1. blueberry
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    blueberry New Member

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    No dialogue tags.

    Discussion in 'General Writing' started by blueberry, Feb 19, 2013.

    So recently I read a short story that was completely dialogue. Which means no dialogue tags were used at all. Seeing this, I thought about completely abolishing dialogue tags in my writing. For example(from something I was doing recently):

    "Hi!"

    "I thought I said never to do that again!"

    "What? Can't take a joke?"

    "I'd hardly call ambushing someone every morning a joke, Talia."

    This was the horrible beast that had ambushed me just a few seconds ago. I had [... ...] would end up with.

    "Sorry."

    "Whatever, I have a class to go to."

    "Oh right, that's the new class you were talking about right? See, I remember."

    "Yep, you sure did."

    "Alright, lets go to class"


    My reasons for doing this would be that I believe it keeps the reader in the dialogue, instead of having to read the dialogue tag. The other reason is that it simply allows for more dialogue, which I find is more interesting to read than description.
     
  2. JJ_Maxx
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    JJ_Maxx Banned

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    If you have two people talking, with no action taking place, it works.

    If you add any action or any other party or extand it too long, you need to use tags.

    Dialogue tags are invisible to the average reader. It doesn't trip them up at all.

    ~ J. J.
     
  3. erebh
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    erebh Contributing Member Contributor

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    agree with JJ - if it's 2 guys standing in a lift then why not?

    Stephen King in Salem's Lot doesnt even use speech marks but he does let you know who says what and what's going on in the background.

    I would normally disguise the tags as -
    "what the hell Joe?"
    "ah come on George - I told you not to feed the goldfish to the cat; what did you expect would happen?"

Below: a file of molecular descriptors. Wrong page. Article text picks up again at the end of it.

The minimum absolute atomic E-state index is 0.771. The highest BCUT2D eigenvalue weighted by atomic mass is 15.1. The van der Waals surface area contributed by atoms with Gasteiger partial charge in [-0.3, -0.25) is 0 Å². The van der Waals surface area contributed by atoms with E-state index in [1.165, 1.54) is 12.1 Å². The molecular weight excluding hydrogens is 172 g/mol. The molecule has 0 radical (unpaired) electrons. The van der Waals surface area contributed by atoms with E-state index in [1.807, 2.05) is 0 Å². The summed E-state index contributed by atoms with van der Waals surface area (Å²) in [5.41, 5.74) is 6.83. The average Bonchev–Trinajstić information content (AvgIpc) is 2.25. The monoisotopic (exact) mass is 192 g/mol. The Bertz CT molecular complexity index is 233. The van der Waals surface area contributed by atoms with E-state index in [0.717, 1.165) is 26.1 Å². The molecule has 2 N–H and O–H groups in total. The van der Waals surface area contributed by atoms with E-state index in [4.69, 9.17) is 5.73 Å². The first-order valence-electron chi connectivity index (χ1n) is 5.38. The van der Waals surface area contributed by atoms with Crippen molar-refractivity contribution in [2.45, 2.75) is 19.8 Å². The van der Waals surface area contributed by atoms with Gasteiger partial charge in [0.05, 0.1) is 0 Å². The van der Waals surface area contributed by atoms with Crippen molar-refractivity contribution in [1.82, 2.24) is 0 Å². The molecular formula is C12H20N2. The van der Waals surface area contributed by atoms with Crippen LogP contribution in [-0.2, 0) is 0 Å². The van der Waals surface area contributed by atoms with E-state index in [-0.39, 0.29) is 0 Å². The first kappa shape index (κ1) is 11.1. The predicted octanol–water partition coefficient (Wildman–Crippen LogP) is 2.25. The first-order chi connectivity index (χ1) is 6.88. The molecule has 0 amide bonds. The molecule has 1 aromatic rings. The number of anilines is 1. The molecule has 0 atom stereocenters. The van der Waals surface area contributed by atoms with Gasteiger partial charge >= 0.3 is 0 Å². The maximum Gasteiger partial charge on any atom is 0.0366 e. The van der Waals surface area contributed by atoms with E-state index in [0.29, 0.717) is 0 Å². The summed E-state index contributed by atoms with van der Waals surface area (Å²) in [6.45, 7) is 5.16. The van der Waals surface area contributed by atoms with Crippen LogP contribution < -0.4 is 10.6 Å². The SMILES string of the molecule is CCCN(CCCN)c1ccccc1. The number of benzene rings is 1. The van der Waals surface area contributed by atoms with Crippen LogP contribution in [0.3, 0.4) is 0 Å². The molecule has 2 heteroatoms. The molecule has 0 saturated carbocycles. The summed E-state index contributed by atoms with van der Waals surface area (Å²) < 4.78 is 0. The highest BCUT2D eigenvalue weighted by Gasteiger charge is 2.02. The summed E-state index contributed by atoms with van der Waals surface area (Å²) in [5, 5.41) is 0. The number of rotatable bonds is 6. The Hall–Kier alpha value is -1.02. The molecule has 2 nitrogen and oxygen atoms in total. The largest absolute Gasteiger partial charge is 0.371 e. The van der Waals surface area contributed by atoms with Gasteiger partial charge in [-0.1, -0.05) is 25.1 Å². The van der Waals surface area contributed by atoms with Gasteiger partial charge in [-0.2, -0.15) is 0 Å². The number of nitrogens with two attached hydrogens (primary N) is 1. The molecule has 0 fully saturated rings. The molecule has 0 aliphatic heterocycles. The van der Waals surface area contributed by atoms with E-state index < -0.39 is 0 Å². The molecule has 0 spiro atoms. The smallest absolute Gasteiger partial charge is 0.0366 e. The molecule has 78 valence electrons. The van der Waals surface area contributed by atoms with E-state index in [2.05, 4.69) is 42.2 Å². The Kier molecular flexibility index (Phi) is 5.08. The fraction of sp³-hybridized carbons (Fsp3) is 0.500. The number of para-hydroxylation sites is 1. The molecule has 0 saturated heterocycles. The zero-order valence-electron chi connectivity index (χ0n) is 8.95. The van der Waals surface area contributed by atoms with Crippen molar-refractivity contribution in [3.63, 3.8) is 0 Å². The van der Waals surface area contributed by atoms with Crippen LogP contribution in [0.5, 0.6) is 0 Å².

"well I didnt think that would happen"

    I agree with tags being a pain and when you get people adding adverbs after e-v-e-r-y s-i-n-g-l-e l-i-n-e its just pure tedium but you have to tell us who the speakers are
     
  4. J.A.K.
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    J.A.K. Member

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    Agreeing with those who posted before me, it works when you have two characters speaking with no action.

    However, I must add that for me it does take away from the strength of the character if no mention of a name, gender, age, etc. is mentioned in the dialogue. Saying "Hi, J.A.K." is much more descriptive than a simple "Hi" I am personally not a fan of dialogue with no action behind it, but you can't please everyone. Long story short, no tags is a decision up to yo as a writer, but if you choose to write an entire story using this method, make sure that your voices show as much characterization and development as possible.
     
  5. captain kate
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    captain kate Active Member

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    Tags a pain?? I can think of three thousand other things in a novel that bothers me more then tags. They are really transparent.
     
  6. jwideman
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    jwideman Senior Member